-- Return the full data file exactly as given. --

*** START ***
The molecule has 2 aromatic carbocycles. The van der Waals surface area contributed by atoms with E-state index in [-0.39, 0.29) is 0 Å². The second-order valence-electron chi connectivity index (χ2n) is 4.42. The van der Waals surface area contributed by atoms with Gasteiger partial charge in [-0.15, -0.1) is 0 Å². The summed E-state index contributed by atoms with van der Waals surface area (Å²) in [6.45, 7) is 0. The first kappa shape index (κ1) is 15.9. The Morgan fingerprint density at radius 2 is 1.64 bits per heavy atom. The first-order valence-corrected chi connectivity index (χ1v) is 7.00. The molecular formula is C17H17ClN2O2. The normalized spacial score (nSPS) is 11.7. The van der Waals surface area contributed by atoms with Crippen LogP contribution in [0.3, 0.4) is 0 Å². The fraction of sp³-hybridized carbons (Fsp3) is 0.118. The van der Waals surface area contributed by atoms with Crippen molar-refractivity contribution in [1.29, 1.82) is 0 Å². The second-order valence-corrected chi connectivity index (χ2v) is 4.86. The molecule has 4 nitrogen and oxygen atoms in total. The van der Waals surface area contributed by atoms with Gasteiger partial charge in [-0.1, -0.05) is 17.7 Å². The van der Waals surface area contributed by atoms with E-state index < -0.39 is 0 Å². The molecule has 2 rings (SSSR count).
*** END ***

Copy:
The molecule has 2 aromatic carbocycles. The van der Waals surface area contributed by atoms with E-state index in [-0.39, 0.29) is 0 Å². The second-order valence-electron chi connectivity index (χ2n) is 4.42. The van der Waals surface area contributed by atoms with Gasteiger partial charge in [-0.15, -0.1) is 0 Å². The summed E-state index contributed by atoms with van der Waals surface area (Å²) in [6.45, 7) is 0. The first kappa shape index (κ1) is 15.9. The Morgan fingerprint density at radius 2 is 1.64 bits per heavy atom. The first-order valence-corrected chi connectivity index (χ1v) is 7.00. The molecular formula is C17H17ClN2O2. The normalized spacial score (nSPS) is 11.7. The van der Waals surface area contributed by atoms with Crippen LogP contribution in [0.3, 0.4) is 0 Å². The fraction of sp³-hybridized carbons (Fsp3) is 0.118. The van der Waals surface area contributed by atoms with Crippen molar-refractivity contribution in [1.29, 1.82) is 0 Å². The second-order valence-corrected chi connectivity index (χ2v) is 4.86. The molecule has 4 nitrogen and oxygen atoms in total. The van der Waals surface area contributed by atoms with Gasteiger partial charge in [-0.1, -0.05) is 17.7 Å². The van der Waals surface area contributed by atoms with E-state index < -0.39 is 0 Å². The molecule has 2 rings (SSSR count).